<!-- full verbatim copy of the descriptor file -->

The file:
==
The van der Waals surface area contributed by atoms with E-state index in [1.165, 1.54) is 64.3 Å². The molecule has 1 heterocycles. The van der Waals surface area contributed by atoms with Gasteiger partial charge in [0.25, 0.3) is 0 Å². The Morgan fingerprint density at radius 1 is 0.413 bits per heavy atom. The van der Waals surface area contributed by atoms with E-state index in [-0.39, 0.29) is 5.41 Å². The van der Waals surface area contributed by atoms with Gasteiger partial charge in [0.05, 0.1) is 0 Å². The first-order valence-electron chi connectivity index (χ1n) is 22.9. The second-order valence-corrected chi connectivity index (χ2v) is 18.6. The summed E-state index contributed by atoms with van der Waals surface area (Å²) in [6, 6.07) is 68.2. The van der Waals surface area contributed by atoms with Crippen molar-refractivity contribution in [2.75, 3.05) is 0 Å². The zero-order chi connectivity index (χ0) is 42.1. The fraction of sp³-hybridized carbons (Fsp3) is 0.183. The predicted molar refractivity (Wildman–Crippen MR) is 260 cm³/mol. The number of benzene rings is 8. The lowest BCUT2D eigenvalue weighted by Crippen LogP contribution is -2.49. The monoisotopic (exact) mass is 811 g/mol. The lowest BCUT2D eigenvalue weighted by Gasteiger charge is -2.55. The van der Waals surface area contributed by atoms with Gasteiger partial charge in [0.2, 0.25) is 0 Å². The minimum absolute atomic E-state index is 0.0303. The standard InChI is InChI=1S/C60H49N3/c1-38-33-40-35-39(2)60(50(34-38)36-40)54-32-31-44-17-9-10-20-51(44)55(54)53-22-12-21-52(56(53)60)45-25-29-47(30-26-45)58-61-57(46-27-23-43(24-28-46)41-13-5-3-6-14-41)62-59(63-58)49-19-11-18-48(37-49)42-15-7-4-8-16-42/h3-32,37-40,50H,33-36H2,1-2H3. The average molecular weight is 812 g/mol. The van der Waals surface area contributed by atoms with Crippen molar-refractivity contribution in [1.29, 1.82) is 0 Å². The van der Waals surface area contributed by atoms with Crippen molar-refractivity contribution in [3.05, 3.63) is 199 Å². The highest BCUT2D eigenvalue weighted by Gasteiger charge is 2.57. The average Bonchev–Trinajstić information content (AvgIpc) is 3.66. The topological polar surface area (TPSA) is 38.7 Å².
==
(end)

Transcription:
The van der Waals surface area contributed by atoms with E-state index in [1.165, 1.54) is 64.3 Å². The molecule has 1 heterocycles. The van der Waals surface area contributed by atoms with Gasteiger partial charge in [0.25, 0.3) is 0 Å². The Morgan fingerprint density at radius 1 is 0.413 bits per heavy atom. The van der Waals surface area contributed by atoms with E-state index in [-0.39, 0.29) is 5.41 Å². The van der Waals surface area contributed by atoms with Gasteiger partial charge in [0.05, 0.1) is 0 Å². The first-order valence-electron chi connectivity index (χ1n) is 22.9. The second-order valence-corrected chi connectivity index (χ2v) is 18.6. The summed E-state index contributed by atoms with van der Waals surface area (Å²) in [6, 6.07) is 68.2. The van der Waals surface area contributed by atoms with Crippen molar-refractivity contribution in [2.75, 3.05) is 0 Å². The zero-order chi connectivity index (χ0) is 42.1. The fraction of sp³-hybridized carbons (Fsp3) is 0.183. The predicted molar refractivity (Wildman–Crippen MR) is 260 cm³/mol. The number of benzene rings is 8. The lowest BCUT2D eigenvalue weighted by Crippen LogP contribution is -2.49. The monoisotopic (exact) mass is 811 g/mol. The lowest BCUT2D eigenvalue weighted by Gasteiger charge is -2.55. The van der Waals surface area contributed by atoms with Gasteiger partial charge in [0.2, 0.25) is 0 Å². The minimum absolute atomic E-state index is 0.0303. The standard InChI is InChI=1S/C60H49N3/c1-38-33-40-35-39(2)60(50(34-38)36-40)54-32-31-44-17-9-10-20-51(44)55(54)53-22-12-21-52(56(53)60)45-25-29-47(30-26-45)58-61-57(46-27-23-43(24-28-46)41-13-5-3-6-14-41)62-59(63-58)49-19-11-18-48(37-49)42-15-7-4-8-16-42/h3-32,37-40,50H,33-36H2,1-2H3. The average molecular weight is 812 g/mol. The van der Waals surface area contributed by atoms with Crippen molar-refractivity contribution in [1.29, 1.82) is 0 Å². The van der Waals surface area contributed by atoms with Crippen molar-refractivity contribution in [3.05, 3.63) is 199 Å². The highest BCUT2D eigenvalue weighted by Gasteiger charge is 2.57. The average Bonchev–Trinajstić information content (AvgIpc) is 3.66. The topological polar surface area (TPSA) is 38.7 Å².